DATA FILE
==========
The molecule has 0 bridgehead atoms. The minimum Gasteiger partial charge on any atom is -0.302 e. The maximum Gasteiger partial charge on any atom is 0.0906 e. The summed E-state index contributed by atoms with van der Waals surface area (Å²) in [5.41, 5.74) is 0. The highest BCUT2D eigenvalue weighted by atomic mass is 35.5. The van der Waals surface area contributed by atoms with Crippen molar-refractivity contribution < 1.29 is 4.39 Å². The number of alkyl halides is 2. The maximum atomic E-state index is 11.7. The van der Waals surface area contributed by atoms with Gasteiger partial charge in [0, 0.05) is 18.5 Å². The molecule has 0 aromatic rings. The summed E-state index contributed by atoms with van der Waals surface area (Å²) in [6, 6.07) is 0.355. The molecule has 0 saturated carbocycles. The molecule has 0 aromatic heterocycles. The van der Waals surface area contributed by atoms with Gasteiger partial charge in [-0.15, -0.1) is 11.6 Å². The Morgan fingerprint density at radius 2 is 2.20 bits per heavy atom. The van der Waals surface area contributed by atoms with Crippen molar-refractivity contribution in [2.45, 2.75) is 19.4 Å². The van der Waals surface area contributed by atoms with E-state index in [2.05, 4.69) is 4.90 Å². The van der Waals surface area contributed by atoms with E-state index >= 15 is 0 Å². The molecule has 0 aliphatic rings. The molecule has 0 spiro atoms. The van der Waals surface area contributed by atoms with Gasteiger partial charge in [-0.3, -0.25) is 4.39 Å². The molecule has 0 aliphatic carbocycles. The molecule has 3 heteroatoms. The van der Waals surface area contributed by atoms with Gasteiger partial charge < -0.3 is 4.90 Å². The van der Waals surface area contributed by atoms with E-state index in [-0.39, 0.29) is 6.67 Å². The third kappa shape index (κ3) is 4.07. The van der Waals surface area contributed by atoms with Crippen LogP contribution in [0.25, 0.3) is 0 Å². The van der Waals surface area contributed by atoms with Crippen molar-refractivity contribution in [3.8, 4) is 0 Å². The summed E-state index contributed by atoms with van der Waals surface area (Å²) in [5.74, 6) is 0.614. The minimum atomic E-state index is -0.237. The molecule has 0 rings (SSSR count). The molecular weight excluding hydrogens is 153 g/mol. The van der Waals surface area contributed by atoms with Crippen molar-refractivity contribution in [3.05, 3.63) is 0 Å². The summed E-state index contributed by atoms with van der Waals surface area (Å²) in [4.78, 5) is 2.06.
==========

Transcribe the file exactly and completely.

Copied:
The molecule has 0 bridgehead atoms. The minimum Gasteiger partial charge on any atom is -0.302 e. The maximum Gasteiger partial charge on any atom is 0.0906 e. The summed E-state index contributed by atoms with van der Waals surface area (Å²) in [5.41, 5.74) is 0. The highest BCUT2D eigenvalue weighted by atomic mass is 35.5. The van der Waals surface area contributed by atoms with Crippen molar-refractivity contribution < 1.29 is 4.39 Å². The number of alkyl halides is 2. The maximum atomic E-state index is 11.7. The van der Waals surface area contributed by atoms with Gasteiger partial charge in [0, 0.05) is 18.5 Å². The molecule has 0 aromatic rings. The summed E-state index contributed by atoms with van der Waals surface area (Å²) in [6, 6.07) is 0.355. The molecule has 0 saturated carbocycles. The molecule has 0 aromatic heterocycles. The van der Waals surface area contributed by atoms with Gasteiger partial charge in [-0.15, -0.1) is 11.6 Å². The Morgan fingerprint density at radius 2 is 2.20 bits per heavy atom. The van der Waals surface area contributed by atoms with Crippen molar-refractivity contribution in [2.45, 2.75) is 19.4 Å². The van der Waals surface area contributed by atoms with E-state index in [2.05, 4.69) is 4.90 Å². The van der Waals surface area contributed by atoms with E-state index >= 15 is 0 Å². The molecule has 0 aliphatic rings. The molecule has 0 spiro atoms. The van der Waals surface area contributed by atoms with Gasteiger partial charge in [-0.3, -0.25) is 4.39 Å². The molecule has 0 aliphatic carbocycles. The molecule has 3 heteroatoms. The van der Waals surface area contributed by atoms with Gasteiger partial charge < -0.3 is 4.90 Å². The van der Waals surface area contributed by atoms with E-state index in [-0.39, 0.29) is 6.67 Å². The third kappa shape index (κ3) is 4.07. The van der Waals surface area contributed by atoms with Crippen LogP contribution in [0.25, 0.3) is 0 Å². The van der Waals surface area contributed by atoms with Crippen molar-refractivity contribution in [3.8, 4) is 0 Å². The summed E-state index contributed by atoms with van der Waals surface area (Å²) in [5.74, 6) is 0.614. The minimum atomic E-state index is -0.237. The molecule has 0 rings (SSSR count). The molecular weight excluding hydrogens is 153 g/mol. The van der Waals surface area contributed by atoms with Crippen molar-refractivity contribution in [3.05, 3.63) is 0 Å². The summed E-state index contributed by atoms with van der Waals surface area (Å²) in [4.78, 5) is 2.06.